My question involves estate proceedings in the state of: Florida
My mother has left all her financial affairs, including her will, in the hands of her CFP. Over the last year, her mental health has declined respective to short term memory, i.e. - in conversation she will repeatedly ask the same question, (which has been answered), or forgets that she has said something, or where things are, like a microwave in my sister's kitchen. Recently, the husband of her only living sibling died, she forgot it... called to notify me when her sister called her regarding services, however she had called me two days prior to notify me of my uncle's death.
Though my mother has been treated for various medical conditions and has regular examinations, my siblings and I have not been given authorization by her for the release of medical information. In addition, she is very suspicious of any interest in 'her money' or financial affairs by any sibling. (Her financial affairs were arranged by her husband before his death about 15 years ago). Before his death, she was never in charge of money matters, investments, etc. At this stage, we siblings know almost nothing about her investment portfolio or estate plans, except that she has been living very comfortably on interest income.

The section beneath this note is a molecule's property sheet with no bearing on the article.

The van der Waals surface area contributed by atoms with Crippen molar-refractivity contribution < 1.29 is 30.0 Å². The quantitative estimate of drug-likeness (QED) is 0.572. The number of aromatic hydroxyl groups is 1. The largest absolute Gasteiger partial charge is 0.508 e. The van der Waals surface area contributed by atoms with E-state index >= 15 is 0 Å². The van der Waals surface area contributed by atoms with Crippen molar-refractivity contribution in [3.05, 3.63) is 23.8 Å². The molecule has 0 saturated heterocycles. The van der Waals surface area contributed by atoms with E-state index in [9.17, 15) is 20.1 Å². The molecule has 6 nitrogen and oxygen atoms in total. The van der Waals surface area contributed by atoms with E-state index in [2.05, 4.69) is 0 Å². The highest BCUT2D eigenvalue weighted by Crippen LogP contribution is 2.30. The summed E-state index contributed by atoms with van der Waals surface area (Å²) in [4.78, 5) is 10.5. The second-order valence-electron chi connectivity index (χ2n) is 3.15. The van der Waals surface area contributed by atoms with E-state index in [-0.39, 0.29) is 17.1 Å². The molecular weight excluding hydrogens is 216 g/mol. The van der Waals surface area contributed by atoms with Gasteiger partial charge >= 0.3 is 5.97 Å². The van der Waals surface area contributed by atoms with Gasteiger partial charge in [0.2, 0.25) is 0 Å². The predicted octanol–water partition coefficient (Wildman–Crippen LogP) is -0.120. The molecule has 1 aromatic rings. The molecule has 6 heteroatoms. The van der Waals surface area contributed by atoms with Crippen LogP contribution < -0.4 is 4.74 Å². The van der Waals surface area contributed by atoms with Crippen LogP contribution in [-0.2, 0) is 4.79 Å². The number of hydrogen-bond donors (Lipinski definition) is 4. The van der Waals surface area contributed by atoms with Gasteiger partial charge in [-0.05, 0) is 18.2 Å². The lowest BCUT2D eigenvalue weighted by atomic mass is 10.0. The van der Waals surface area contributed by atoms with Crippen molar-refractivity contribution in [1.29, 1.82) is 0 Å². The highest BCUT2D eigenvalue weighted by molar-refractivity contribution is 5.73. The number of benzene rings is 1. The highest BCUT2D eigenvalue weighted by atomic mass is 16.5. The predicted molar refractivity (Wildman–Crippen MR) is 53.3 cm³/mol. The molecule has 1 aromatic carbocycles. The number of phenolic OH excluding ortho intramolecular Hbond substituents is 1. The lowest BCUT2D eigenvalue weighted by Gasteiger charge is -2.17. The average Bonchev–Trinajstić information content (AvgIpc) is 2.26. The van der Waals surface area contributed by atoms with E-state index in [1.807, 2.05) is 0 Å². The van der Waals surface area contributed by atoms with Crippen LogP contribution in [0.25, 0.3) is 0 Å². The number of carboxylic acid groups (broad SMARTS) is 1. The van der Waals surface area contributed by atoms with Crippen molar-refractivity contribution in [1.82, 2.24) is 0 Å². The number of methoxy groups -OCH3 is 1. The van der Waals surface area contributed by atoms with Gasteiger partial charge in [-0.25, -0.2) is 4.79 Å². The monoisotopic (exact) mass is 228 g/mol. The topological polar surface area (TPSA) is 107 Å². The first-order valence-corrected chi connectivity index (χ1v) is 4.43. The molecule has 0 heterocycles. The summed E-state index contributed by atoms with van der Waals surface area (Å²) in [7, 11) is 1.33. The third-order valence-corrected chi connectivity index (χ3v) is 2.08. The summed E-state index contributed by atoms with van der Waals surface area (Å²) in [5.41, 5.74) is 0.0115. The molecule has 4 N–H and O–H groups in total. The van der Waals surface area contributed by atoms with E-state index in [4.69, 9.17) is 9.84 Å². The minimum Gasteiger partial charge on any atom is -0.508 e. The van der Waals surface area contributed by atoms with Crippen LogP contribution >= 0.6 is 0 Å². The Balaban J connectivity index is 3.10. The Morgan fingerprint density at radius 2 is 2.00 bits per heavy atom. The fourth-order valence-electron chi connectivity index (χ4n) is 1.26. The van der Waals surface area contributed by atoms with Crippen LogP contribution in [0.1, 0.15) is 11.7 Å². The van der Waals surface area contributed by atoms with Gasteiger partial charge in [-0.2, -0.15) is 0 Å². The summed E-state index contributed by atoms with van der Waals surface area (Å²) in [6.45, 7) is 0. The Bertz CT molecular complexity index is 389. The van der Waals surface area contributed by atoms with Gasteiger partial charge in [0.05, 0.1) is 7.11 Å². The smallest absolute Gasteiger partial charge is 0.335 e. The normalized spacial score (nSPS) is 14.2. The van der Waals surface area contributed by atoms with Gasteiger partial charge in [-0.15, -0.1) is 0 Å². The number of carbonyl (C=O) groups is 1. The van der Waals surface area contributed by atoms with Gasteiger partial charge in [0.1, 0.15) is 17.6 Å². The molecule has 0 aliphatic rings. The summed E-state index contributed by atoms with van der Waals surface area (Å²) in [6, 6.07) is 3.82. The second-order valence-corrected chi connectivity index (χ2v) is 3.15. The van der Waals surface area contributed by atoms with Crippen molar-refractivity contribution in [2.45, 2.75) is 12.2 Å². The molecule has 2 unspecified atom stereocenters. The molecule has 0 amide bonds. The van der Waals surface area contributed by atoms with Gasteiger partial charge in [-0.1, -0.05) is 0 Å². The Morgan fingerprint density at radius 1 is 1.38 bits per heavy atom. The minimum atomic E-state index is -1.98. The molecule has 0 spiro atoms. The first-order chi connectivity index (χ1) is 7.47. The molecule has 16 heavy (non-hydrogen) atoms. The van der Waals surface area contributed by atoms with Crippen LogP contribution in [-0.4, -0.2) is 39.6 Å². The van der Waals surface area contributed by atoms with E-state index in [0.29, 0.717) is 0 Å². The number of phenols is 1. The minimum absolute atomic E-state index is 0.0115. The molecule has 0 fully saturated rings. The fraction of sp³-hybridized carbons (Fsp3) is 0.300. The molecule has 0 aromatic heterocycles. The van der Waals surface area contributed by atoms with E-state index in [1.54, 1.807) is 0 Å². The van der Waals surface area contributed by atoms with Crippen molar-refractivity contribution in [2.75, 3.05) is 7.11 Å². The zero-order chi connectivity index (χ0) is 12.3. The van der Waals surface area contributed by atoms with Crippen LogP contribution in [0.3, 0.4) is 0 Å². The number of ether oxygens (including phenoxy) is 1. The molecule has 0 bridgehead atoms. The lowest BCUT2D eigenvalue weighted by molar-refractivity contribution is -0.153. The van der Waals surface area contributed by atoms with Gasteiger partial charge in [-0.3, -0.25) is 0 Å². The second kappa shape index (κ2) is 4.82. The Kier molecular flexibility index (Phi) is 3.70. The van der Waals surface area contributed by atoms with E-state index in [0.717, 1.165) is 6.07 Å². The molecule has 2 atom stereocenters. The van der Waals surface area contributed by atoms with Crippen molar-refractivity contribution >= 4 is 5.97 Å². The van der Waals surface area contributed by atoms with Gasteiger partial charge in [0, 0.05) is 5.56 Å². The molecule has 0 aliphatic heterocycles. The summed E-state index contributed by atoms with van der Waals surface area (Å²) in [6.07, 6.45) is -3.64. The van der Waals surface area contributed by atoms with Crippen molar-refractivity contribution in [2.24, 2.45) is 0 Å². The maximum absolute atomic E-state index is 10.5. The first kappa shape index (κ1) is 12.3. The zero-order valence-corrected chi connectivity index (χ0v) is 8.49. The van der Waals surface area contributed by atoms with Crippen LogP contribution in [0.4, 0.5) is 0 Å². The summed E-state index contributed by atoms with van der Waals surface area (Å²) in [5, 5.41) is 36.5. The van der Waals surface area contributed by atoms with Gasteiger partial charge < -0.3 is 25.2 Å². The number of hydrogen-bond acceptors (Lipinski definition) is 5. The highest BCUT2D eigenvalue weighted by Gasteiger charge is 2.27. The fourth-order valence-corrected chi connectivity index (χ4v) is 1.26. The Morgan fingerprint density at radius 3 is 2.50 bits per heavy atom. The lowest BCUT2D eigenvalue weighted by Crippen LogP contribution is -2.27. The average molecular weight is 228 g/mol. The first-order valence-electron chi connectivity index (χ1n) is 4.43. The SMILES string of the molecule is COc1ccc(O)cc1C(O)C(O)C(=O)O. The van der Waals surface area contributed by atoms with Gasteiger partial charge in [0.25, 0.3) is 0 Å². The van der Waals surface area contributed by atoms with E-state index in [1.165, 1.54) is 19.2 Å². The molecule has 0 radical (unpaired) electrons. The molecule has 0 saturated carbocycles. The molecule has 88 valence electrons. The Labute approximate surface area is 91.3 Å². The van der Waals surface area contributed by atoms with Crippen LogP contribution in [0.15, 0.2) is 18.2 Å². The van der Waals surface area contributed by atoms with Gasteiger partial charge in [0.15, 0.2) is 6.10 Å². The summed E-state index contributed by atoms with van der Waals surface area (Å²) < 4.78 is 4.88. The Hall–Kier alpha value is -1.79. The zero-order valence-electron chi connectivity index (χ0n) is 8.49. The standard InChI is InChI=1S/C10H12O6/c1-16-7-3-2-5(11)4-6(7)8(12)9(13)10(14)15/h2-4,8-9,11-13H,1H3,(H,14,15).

In Jan '11, I talked to her CFP with concern for her memory and capability to oversee her affairs. The CFP indicated he felt no concern for her abilities or affairs ('sees a lot of this with elderly clients'), but said he would call me once he'd met with her. Since then, he has met with her several times, most recently within the last month, to make some changes to her will. My siblings and I are quite concerned for her medical and financial well being, but have been kept out of the loop, mostly by my mother's design.
My question is, does a CFP have a fiduciary responsibility to contact or respond to the client's family relative to declining health concerns as related to 'capacity'? Can a CFP be granted limited or durable power of attorney, appointed an executor, or a conservator of my mother's estate? Are there conditions that present a conflict of interest, or unethical conduct in this regard which are cause for adjudication? Should a CFP be responsive to inquires from a client's children and is he obligated to seek family involvement to assist in financial/investment decision making in the event the client is incapable? We are concerned for his overriding permissions and control granted by our mother, with ultimately serve his best interests. Legal and ethical advice in these areas would be greatly appreciated.